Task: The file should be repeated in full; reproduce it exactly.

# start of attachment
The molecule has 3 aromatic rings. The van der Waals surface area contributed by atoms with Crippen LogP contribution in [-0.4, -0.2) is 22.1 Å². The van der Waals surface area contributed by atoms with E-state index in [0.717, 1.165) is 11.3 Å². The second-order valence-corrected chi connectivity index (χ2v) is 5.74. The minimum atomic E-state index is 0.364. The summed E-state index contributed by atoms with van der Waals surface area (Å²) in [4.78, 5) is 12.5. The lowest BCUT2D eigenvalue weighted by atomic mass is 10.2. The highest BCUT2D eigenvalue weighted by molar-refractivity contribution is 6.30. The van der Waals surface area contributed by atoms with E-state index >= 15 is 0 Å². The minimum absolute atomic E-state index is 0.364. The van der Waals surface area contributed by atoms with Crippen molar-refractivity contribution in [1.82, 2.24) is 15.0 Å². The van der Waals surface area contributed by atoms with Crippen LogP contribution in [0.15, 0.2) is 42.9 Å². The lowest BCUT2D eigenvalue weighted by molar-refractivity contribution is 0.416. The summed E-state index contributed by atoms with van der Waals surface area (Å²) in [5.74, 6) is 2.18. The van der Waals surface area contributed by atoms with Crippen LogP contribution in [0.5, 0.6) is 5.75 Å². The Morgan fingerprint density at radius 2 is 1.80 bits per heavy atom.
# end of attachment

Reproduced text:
The molecule has 3 aromatic rings. The van der Waals surface area contributed by atoms with Crippen LogP contribution in [-0.4, -0.2) is 22.1 Å². The van der Waals surface area contributed by atoms with E-state index in [0.717, 1.165) is 11.3 Å². The second-order valence-corrected chi connectivity index (χ2v) is 5.74. The minimum atomic E-state index is 0.364. The summed E-state index contributed by atoms with van der Waals surface area (Å²) in [4.78, 5) is 12.5. The lowest BCUT2D eigenvalue weighted by atomic mass is 10.2. The highest BCUT2D eigenvalue weighted by molar-refractivity contribution is 6.30. The van der Waals surface area contributed by atoms with E-state index >= 15 is 0 Å². The minimum absolute atomic E-state index is 0.364. The van der Waals surface area contributed by atoms with Crippen molar-refractivity contribution in [1.82, 2.24) is 15.0 Å². The van der Waals surface area contributed by atoms with Crippen LogP contribution in [0.15, 0.2) is 42.9 Å². The lowest BCUT2D eigenvalue weighted by molar-refractivity contribution is 0.416. The summed E-state index contributed by atoms with van der Waals surface area (Å²) in [5.74, 6) is 2.18. The van der Waals surface area contributed by atoms with Crippen LogP contribution in [0.5, 0.6) is 5.75 Å². The Morgan fingerprint density at radius 2 is 1.80 bits per heavy atom.